Walter Zick And The Mid Mod Pods
Lynn Zook and I took a little field trip the other day. We were up and down Maryland Parkway looking at the many bank buildings from the 60’s. Could this be a Zick and Sharp? Is that one the same as in the drawing we have? We’re still doing our research on the bank buildings.
But the real fun part of our outing was the time-warp down memory lane as we went back to High School for a few minutes. We visited Valley High School on Eastern Avenue at Vegas Valley Drive. It was the first of several “Pod Schools”.
I’ve driven by Valley a couple hundred thousand times over the years, and never really paid it much attention. What’s visible from Eastern isn’t all that interesting, and I don’t pay attention to schools in general.
But I just had to find out what the famed architects Zick and Sharp and created back in the 60’s, and that meant I had to get onto the campus one way or another.
We were armed only with the camera and 3 slides from the CD application to have a school named after Walter Zick. We quickly tried to get our bearings, and grab a photo or two, but…..
No one showed up, so we got our long shots and started trying to figure out what was what based on the slides.
Slide 56 above is a terrific study in itself, and started to give us a clue as to what was meant by “pod”.
The building is curved! The suspended awning faces Vegas Valley, and the peaked supports create a grand entryway.
It’s certainly Mid Century Modernism. No doubt about it, and none of it is visible from Eastern Avenue.
Today it looks like this. The fences aren’t an improvement. My back is to a long fence that now surrounds the school. The Gates that have been installed between the columns mess it up completely from an aesthetic point of view. We got this close, were inside the fence and still hadn’t seen an adult yet. The fence didn’t seem to be there to keep me out, so it must be to keep the kids in.
We stopped and talked to some gangly 15 year olds. They weren’t even curious about why I was taking pictures. They didn’t know what architecture really meant. They didn’t care that they didn’t know. That was baffling. Maybe I was only baffled because I’ve never had a teen-ager. If I was one of those kids, I’d have been asking questions a mile-a-minute.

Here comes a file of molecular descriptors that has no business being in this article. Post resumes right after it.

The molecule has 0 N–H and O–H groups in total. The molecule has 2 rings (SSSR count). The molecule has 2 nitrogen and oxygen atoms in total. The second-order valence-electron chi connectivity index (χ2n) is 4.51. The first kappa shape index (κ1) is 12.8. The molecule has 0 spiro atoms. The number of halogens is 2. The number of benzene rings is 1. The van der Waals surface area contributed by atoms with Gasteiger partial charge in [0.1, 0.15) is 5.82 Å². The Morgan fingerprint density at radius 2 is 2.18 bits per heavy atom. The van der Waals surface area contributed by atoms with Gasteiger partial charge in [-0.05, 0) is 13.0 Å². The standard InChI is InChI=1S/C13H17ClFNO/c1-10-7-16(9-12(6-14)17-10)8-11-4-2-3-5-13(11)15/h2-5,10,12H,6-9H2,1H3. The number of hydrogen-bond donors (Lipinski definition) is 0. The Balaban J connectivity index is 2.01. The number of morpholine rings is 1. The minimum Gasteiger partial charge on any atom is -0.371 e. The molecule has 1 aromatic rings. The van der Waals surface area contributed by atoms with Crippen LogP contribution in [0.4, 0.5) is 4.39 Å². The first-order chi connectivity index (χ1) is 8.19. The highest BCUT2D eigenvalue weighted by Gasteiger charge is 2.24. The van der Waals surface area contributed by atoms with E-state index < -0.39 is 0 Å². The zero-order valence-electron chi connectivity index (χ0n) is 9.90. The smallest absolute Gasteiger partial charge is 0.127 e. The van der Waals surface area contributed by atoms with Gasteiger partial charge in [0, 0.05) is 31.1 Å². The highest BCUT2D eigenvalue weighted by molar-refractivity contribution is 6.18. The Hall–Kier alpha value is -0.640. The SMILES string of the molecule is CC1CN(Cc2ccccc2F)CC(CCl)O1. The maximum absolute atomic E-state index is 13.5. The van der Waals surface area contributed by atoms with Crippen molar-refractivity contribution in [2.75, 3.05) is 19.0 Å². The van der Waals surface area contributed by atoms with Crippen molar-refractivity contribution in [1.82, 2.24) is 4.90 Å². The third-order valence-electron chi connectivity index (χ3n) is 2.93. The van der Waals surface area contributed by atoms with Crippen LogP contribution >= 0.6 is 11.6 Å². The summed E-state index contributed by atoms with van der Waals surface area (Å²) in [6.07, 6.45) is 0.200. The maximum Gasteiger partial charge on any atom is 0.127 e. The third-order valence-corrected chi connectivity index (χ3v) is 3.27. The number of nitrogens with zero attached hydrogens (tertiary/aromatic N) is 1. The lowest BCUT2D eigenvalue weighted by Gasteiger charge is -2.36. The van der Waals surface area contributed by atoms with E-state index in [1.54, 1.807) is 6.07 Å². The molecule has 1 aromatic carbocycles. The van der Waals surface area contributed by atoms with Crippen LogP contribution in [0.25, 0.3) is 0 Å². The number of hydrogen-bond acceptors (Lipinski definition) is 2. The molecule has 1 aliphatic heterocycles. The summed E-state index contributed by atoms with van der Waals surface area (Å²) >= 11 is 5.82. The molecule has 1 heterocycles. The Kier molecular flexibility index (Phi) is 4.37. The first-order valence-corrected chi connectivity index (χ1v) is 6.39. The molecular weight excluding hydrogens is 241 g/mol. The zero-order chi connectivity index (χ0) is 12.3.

We followed them right into the school and figured we’d get thrown out immediately. I don’t recall ever being called into the principal’s office 40 years ago, and was imagining it happening to me now.
Once again, though, not an adult in sight. Lynn suddenly realized that this was exactly the layout of Clark High School from when she was a student. Now I had a tour guide, and we decided to press on. I found my self wandering further and further into the dark recesses of my own high school memories, while Lynn was busy figuring out which locker would have been hers if we were over at Clark. The light went on and Lynn realized what she’d always known, but never thought about before. The school was arranged like the spokes of a wheel. The center pod was open space with all the lockers, and it was surrounded by other pods which contained the classrooms.
“Let’s go down the ramp and see the cafeteria”. I followed and found myself in a cavernous room with a barrel ceiling, exposed steel beams, high clerestory windows and stunning suspended light fixtures.
So once again, I didn’t end up in jail; had a great afternoon with a great friend; and got to see some of the wonderful Mid Century Modern Architecture and Design of Walter Zick and Harris Sharp.
With a legacy like this, how could the Clark County School District have ever passed up Walter Zick for a school to be named after him.
We’ll be helping Walter’s family to apply again, and I think by the time we finish this series, we’ll have generated plenty of support.
Below the fold are Slide 58 with a broad view facing north, and the rest of the pictures that I didn’t use in the body of this post. All of the pictures in this series (and almost every picture on this blog) is a clickable thumbnail, if you’d like to look at them in a larger format.
The 1970’s Theater addition to Valley High School, also by Zick and Sharp.
When I took this picture my back is to some of the ASS UGLY portable classrooms that totally obscure the beauty of the building from the street.
Lynn Zook, the queen of Las Vegas History.
It was a windy day.